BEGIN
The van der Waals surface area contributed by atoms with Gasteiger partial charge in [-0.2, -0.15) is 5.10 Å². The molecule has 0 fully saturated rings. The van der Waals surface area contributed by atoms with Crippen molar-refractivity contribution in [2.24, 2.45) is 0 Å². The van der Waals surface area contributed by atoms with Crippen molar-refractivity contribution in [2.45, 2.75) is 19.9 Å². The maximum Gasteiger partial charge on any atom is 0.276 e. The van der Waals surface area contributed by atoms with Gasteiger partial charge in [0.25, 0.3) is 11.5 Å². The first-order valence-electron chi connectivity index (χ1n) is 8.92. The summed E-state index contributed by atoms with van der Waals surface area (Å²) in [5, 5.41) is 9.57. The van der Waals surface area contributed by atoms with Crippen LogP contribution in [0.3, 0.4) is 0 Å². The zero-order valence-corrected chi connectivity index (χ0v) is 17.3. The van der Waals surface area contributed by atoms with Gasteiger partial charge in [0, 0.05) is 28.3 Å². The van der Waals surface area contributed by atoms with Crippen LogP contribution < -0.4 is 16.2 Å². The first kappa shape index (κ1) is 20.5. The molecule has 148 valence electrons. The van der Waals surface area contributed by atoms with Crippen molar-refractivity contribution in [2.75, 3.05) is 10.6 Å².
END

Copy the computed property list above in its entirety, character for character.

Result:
The van der Waals surface area contributed by atoms with Gasteiger partial charge in [-0.2, -0.15) is 5.10 Å². The molecule has 0 fully saturated rings. The van der Waals surface area contributed by atoms with Crippen molar-refractivity contribution in [2.24, 2.45) is 0 Å². The van der Waals surface area contributed by atoms with Crippen molar-refractivity contribution in [2.45, 2.75) is 19.9 Å². The maximum Gasteiger partial charge on any atom is 0.276 e. The van der Waals surface area contributed by atoms with Gasteiger partial charge in [0.25, 0.3) is 11.5 Å². The first-order valence-electron chi connectivity index (χ1n) is 8.92. The summed E-state index contributed by atoms with van der Waals surface area (Å²) in [5, 5.41) is 9.57. The van der Waals surface area contributed by atoms with Crippen LogP contribution in [0.3, 0.4) is 0 Å². The zero-order valence-corrected chi connectivity index (χ0v) is 17.3. The van der Waals surface area contributed by atoms with Gasteiger partial charge in [0, 0.05) is 28.3 Å². The van der Waals surface area contributed by atoms with Crippen LogP contribution < -0.4 is 16.2 Å². The first kappa shape index (κ1) is 20.5. The molecule has 148 valence electrons. The van der Waals surface area contributed by atoms with Crippen molar-refractivity contribution in [2.75, 3.05) is 10.6 Å².